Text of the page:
XMLRPC Endpoint Blocked?

Resolving the Connection Refused Error in Ulysses Preventing You from Publishing to WordPress

The main error is about the XMLRPC connection being blocked by WordPress. To overcome that, you need to install a plugin that would act as a proxy to the requests. Sounds too complicated? Don’t worry. 


(this resolved my problem – inMotion web hosting is great but blocks the xmlrpc … unless you rename it and use the Rename XMLRPC plugin)

Another WebHostFace

IMG_5845w DreamHost. It was alright. Not a dream, though. An expiring discount wanes along with the realization that this blog rests decidedly along the more leisurely stagnant slope. So, to preserve the lifeless, I sought out the aid of MakeUseOf Deals to find and even better deal with the delightfully named WebHostFace. They actually seem quite helpful and responsive, are full on with the Let’s Encrypt movement, have all the cPanelz, PHPz and SQLz, and their Softaculous module installer thing is nifty, if only to browse what sort of things are out there.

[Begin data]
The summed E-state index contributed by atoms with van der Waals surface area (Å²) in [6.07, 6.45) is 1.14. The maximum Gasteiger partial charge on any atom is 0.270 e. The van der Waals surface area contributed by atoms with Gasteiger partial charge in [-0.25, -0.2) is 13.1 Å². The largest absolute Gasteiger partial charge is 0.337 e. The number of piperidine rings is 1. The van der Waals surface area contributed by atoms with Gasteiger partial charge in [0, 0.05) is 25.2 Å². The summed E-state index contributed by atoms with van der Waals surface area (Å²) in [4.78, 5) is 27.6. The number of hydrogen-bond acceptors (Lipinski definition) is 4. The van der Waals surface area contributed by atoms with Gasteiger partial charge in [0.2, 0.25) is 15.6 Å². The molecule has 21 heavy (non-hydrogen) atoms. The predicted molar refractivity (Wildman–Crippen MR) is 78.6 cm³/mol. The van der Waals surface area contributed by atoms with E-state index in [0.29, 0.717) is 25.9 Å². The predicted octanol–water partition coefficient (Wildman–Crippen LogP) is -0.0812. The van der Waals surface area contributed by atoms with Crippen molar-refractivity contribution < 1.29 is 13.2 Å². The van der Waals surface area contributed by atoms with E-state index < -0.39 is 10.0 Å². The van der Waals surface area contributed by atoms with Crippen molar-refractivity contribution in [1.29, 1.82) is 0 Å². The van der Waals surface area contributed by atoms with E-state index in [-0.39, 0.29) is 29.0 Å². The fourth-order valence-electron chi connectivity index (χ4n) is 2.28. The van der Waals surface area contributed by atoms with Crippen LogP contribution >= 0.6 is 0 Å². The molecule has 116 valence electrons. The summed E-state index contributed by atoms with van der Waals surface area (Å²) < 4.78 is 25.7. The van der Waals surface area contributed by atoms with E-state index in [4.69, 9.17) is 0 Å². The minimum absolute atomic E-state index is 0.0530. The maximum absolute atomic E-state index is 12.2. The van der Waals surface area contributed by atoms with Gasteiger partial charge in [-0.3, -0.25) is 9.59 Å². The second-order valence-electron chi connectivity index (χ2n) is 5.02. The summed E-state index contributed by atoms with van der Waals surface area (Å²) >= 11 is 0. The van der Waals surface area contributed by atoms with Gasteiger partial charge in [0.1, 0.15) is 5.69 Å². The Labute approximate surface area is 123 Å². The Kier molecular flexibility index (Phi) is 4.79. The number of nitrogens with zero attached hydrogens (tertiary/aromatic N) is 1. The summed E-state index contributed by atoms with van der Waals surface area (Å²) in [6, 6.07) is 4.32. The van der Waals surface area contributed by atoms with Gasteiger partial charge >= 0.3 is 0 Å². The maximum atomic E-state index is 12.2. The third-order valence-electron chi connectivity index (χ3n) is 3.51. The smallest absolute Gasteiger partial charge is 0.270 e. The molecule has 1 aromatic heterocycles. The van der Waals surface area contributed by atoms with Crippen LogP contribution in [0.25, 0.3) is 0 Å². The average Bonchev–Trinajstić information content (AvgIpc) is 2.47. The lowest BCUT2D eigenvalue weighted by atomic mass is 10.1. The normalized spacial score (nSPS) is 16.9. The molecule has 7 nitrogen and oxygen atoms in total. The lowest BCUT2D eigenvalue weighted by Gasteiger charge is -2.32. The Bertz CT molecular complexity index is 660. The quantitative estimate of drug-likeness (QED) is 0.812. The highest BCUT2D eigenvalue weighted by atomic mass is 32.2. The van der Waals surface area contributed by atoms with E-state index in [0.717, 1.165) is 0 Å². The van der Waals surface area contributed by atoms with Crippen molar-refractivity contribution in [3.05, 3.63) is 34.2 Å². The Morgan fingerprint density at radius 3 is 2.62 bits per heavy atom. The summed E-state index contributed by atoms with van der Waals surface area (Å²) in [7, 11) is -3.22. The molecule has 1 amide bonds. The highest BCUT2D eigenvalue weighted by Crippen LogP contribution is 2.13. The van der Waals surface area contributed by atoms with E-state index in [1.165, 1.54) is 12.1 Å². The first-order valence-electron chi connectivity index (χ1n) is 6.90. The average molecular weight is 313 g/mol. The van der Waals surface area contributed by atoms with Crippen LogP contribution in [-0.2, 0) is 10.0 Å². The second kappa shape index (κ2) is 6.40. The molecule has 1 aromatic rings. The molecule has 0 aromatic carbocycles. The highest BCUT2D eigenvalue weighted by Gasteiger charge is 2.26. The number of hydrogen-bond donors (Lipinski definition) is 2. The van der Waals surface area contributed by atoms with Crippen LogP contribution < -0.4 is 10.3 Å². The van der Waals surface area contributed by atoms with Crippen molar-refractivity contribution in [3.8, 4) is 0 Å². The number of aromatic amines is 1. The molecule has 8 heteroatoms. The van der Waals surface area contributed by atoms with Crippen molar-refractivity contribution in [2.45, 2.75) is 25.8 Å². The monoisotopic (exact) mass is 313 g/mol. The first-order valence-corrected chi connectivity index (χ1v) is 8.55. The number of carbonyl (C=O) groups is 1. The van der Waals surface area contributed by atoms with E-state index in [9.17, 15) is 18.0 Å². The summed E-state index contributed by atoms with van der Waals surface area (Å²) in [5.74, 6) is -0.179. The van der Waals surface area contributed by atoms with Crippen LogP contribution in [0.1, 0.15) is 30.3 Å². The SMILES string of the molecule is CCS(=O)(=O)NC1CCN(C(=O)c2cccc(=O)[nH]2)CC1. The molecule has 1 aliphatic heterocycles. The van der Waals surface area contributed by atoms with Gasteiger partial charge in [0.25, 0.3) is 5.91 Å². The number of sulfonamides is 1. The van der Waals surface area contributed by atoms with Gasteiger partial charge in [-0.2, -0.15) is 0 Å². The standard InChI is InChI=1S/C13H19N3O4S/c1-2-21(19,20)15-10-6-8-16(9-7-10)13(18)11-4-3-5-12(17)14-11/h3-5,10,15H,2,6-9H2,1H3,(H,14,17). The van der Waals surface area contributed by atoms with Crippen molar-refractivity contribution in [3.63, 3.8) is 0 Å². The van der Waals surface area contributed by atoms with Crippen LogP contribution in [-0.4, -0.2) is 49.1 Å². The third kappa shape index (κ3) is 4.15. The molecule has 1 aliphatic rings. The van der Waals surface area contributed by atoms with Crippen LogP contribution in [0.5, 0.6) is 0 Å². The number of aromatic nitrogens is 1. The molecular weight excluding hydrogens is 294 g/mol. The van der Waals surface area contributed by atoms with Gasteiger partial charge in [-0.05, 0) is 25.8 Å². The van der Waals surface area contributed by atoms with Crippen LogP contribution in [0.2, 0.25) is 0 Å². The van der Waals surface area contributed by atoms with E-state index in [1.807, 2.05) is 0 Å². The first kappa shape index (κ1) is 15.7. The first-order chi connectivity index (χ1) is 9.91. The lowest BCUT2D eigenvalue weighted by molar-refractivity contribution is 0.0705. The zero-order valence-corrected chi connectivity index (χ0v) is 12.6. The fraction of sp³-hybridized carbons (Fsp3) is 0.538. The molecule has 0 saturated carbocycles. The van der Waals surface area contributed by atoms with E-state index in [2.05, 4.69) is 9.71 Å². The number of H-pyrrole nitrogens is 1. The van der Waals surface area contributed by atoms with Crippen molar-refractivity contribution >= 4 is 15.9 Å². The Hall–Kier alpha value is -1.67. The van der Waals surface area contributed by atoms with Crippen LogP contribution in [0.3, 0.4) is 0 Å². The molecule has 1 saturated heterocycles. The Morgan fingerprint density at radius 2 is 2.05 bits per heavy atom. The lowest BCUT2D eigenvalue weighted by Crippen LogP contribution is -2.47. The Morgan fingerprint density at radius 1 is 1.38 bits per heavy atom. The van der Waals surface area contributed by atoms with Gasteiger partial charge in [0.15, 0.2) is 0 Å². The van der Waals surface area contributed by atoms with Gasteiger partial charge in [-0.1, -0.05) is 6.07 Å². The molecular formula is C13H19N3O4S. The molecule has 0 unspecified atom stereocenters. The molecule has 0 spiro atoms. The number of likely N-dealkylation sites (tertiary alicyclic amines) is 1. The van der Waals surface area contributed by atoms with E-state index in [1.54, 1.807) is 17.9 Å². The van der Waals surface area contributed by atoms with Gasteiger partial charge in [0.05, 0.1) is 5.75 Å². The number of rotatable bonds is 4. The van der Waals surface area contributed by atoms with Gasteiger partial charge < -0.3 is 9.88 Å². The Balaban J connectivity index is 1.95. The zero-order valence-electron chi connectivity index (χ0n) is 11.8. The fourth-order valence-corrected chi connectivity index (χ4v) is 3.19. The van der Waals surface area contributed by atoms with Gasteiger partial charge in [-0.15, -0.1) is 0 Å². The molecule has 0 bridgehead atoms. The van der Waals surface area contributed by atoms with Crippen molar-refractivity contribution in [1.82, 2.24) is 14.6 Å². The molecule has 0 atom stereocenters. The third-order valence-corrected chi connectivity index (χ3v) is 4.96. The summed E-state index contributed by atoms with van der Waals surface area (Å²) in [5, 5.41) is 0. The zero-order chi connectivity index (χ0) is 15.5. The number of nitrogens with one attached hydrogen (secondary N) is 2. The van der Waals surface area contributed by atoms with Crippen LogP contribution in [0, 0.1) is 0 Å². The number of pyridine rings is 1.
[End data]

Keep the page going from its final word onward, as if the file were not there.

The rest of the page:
After I got back from the US, I finally got the welcome mail to the new Textdrive servers. I transferred everything and got this blog up and running again. I’ll have to go through and make updates from earlier in the year, but at least the server transition went well. I had actually requested an EU server so things might have to be changed again. In the mean time, I ran into some difficulties with mail service on the new system. Reading the discussion groups led me to several comments that “it might be highly recommended” to use Google Apps for mail rather than the default local sendmail. This would mean turning over the last of any imaginary perceived control to giant global corporations, but I had a look and signed up for the free individual ( < 9 accounts ) domain service. Google Apps seemed like quite a great thing, but I couldn’t quite test it all out owing to non-access to MX records unless I change my DNS … to make a short story long … I figured there was no hurry. This morning I noticed a little Wired post entitled “Say Goodbye to Free Google Apps.” It looks like the free accounts ceased to exist on December 6th. Usually being the one to find out about such occurrences a day late, it is with thankfulness that my haste to set up mail allowed me to get one of the last remaining free individual slots before they faded away.